Government nominates, shuffles ambassadors

The President’s Defence Advisor, Amin Faisal, has been nominated for the post of Maldives Ambassador to India, Haveeru reports. Faisal was nominated to replace current Ambassador to India Abdul Aziz Yousuf.

Bangladeshi Ambassador Ahmed Sareer was also nominated as the Maldives’ Ambassador to the US, while the Ambassador to Singapore, Mohamed Haleel, was nominated for the Maldives’ ambassador post in Bangladesh.

Deputy Ambassador to Singapore Ibrahim ‘Mody’ Didi has been promoted to the ambassador post in Singapore. Ahmed Rasheed of Karankaage/Shaviyani atoll Maaugoodhoo was nominated as the Maldives Ambassador to United Arab Emirates (UAE).

A complete list of nominations was sent to the parliamentary National Security Committee today, Haveeru News reports.


MNSL appoints director to oversee closure of Singapore operations

Cabinet Secretary Abdulla Saeed has been appointed to manage the closure of the Maldives National Shipping Limited’s (MNSL) Singapore operations, according to media reports.

Haveeru reported that Saeed, who also serves as chairman of the Maldives National Oil Company (MNOC), will work as a director alongside a staff accountant in order to settle any outstanding debts and return company assets to Male’ ahead of the office being shut.

The decision to close the group’s Singapore office has reportedly been taken as the company’s cargo carriers were not operating in the country.

According to Haveeru, the former office head of the MNSL’s Singapore operations, Mohamed ‘MM’ Moosa Manik, had been offered the director post but had opted to leave the company instead.

Saeed is himself already based in Singapore, according to the report.

The MNSL operates as the Maldives’ flagship freight transportation group.


Volunteer teachers’ top tip: “Be posted to Kulhudhufushi!”

International Volunteer Program (IVP) teachers Aideen Robbins and Kash Izydorczyk have one piece of advice for those who follow in their footsteps: “Make sure you are posted to Kulhudhufushi!”

The two teachers are almost halfway through their year in the Maldives and were in Male’ comparing notes with the other 11 volunteers under this year’s programme.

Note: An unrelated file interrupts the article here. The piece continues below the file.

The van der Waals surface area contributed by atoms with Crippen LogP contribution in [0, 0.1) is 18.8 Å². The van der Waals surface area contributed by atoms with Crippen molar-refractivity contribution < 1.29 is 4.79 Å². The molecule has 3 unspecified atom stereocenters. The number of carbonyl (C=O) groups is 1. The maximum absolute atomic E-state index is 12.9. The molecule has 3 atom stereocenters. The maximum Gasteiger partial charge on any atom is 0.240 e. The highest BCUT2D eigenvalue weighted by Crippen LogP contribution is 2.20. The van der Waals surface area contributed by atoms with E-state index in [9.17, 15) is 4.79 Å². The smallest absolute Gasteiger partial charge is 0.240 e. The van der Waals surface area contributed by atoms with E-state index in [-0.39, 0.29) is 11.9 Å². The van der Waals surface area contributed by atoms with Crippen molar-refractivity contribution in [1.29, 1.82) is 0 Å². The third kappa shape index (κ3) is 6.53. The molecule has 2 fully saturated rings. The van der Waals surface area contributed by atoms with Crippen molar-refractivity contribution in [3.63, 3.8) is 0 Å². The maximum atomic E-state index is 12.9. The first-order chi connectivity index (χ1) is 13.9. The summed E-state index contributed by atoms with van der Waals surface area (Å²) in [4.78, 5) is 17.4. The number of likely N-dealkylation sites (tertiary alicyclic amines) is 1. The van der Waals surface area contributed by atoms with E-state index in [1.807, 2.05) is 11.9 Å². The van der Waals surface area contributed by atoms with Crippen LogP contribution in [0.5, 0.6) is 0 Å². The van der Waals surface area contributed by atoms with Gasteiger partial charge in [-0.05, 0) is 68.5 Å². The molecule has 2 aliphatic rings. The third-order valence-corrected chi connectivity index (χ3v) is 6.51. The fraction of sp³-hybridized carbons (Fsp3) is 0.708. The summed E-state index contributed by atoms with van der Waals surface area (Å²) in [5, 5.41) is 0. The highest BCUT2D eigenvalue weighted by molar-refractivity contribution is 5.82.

Aideen, orginally from Ireland, signed up as a volunteer in the Maldives after four years teaching in London.

“I’m 28 and felt like I just needed a change,” she says. “I saw the ad in the Times Educational supplement, and had no idea what to expect. At the interview they clarified that we were not going to the Maldives of resorts and beaches.”

Kash, who is from Poland, but grew up in Singapore, was fresh from studying International Education in Brighton, UK, and said she had been looking to do some volunteer development work somewhere in Asia.

“I have experience teaching English as a second language and wanted to keep hopping around the world for a while. I was considering Cambodia, Nepal and Thailand, but the Maldives interview came up first and it seemed the perfect place to go. I also thought it would be very interesting to live in a Muslim country – I’ve studied religion in the past and was interested in learning more,” she says.

The volunteer teachers met each other at the airport in Male’ at the beginning of the year, and were whisked off for a week of induction, including an island visit and a stay with a local family.

Kash and Aideen, who were teamed up together, began their time in the Maldives observing family life in Diffushi.

“We were shown our room on the first day we arrived, and the family would knock whenever it was meal time,” Aideen recalls. “There was not a lot of English spoken, but the kids really warmed up to us after a few days.”

They were then placed at their school of 360 students in grades 1-8 on Kulhudhufushi, an island of around 6000 people in the country’s north.

“I’m from a rural background in Ireland where I’m used to everyone knowing everybody else,” Aideen says, explaining that after a week, the islanders really warmed to the pair and began to invite them to picnics and night fishing expeditions.

“We’ve become close to some of the other teachers, they’ve been very happy with us asking questions,” Kash says.

Their fellow teachers and supervisors were very willing to help them navigate the teaching of sensitive subjects, they say, such as evolution, “although as I’m a maths teacher I’ve dodged that entirely,” says Aideen.

Kash, who teaches English and a social science component, said she was to advised to be careful, “and make sure the school knew what we were teaching. The supervisor was very open,” she said.

The teachers say they have been particularly impressed at the extent of the school’s resources.